THE thought of forgetting about all of our adult responsibilities and revisiting our younger, more carefree
THE thought of forgetting about all of our adult responsibilities and revisiting our younger, more carefree days appeals to all of us in one way or another.
The film industry, particularly Hollywood, has done very well out of this comedy sub-genre and watched the millions roll in.
Think the Hangover series, Old School, and Hot Tub Time Machine. Juvenile, yes, but enjoyable pieces of escapism nevertheless.
What’s more, following the success of Bad Santa (2003) and Bad Teacher (2011), it was perhaps only a matter of time before Bad Moms made it to our screens.
The film sees Mila Kunis and her fellow exhausted and overworked mothers deciding to put themselves first for once.
Kunis plays Amy who has a seemingly perfect life — a great marriage, over-achieving kids, beautiful home and a career.
However she’s over-worked, over-committed and exhausted to the point that she’s about to snap. Suitably fed up, she joins forces with two other over-stressed mums (Kathryn Hahn and Kristen Bell) on a quest to liberate themselves from conventional responsibilities.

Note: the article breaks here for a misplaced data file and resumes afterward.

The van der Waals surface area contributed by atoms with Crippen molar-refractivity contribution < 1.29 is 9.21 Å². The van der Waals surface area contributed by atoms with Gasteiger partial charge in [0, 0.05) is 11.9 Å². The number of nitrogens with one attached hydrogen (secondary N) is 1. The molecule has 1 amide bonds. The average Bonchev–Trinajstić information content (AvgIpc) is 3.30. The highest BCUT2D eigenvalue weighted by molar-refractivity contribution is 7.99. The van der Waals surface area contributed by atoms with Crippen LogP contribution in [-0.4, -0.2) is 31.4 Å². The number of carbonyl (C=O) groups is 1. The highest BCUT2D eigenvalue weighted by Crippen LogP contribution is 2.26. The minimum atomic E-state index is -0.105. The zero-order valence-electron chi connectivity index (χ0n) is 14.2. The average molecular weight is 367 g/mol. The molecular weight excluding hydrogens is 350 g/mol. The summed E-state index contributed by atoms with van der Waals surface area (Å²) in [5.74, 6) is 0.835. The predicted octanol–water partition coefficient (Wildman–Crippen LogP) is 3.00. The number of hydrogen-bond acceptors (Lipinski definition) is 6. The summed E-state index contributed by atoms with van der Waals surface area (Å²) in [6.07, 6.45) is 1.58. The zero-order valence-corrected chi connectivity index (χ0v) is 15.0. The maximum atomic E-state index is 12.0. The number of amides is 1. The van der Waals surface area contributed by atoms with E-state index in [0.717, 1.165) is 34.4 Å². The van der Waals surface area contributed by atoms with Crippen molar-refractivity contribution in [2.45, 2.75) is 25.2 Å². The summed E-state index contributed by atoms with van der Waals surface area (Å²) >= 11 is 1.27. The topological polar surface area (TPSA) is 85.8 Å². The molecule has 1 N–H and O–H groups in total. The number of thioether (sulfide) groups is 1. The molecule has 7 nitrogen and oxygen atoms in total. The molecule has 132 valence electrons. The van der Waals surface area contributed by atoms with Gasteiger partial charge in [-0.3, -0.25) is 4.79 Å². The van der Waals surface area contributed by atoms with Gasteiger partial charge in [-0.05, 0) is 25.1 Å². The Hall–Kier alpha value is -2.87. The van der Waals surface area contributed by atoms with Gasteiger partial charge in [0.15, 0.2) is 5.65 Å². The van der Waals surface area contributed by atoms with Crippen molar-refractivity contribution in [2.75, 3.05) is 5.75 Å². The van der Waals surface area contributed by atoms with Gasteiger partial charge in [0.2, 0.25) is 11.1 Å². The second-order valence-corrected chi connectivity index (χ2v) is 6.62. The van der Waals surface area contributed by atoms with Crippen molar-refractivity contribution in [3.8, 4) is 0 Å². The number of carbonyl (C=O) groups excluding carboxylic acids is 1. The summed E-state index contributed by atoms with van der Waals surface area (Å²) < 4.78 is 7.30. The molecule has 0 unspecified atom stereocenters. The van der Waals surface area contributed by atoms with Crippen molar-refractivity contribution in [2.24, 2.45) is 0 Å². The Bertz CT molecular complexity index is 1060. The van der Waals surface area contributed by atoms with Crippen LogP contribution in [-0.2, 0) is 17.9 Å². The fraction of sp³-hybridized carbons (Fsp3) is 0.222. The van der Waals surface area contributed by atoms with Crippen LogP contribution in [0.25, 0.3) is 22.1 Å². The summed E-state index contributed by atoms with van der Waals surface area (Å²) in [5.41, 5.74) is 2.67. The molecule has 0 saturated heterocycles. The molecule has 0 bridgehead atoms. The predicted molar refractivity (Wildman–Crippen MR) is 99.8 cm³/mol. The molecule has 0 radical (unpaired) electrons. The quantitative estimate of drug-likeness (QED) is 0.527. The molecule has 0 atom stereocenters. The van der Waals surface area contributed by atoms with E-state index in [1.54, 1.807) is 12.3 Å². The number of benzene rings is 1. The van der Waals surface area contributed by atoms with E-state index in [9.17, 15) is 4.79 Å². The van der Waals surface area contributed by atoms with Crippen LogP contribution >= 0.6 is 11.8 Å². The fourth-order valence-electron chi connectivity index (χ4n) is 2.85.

The trio go on a wild, un-mum-like binge of long overdue freedom, fun and self-indulgence — putting them on a collision course with Parent Teacher Association queen bee Gwendolyn and her clique of perfect, devoted mothers.
On the face of it you may think this film has limited appeal, being geared towards a particular demographic — but fear not, this one does have a wider resonance.
Let’s start with its production pedigree — it’s written and directed by Jon Lucas and Scott Moore, the writers of The Hangover. If this same format follows this bodes well and, hopefully, the laughs will come thick and fast.
And then there’s its leading ladies. Mila Kunis and Christina Applegate have carved out extremely successful careers in comedy and are always enjoyable to watch. They are supported by other big names including Kristen Bell and Jada Pinkett Smith.
Let’s hope Lucas and Moore gives this the treatment it deserves, as the concept definitely has potential and the possible comedy scenarios are endless.
The film is now showing at Henley’s Regal Picturehouse.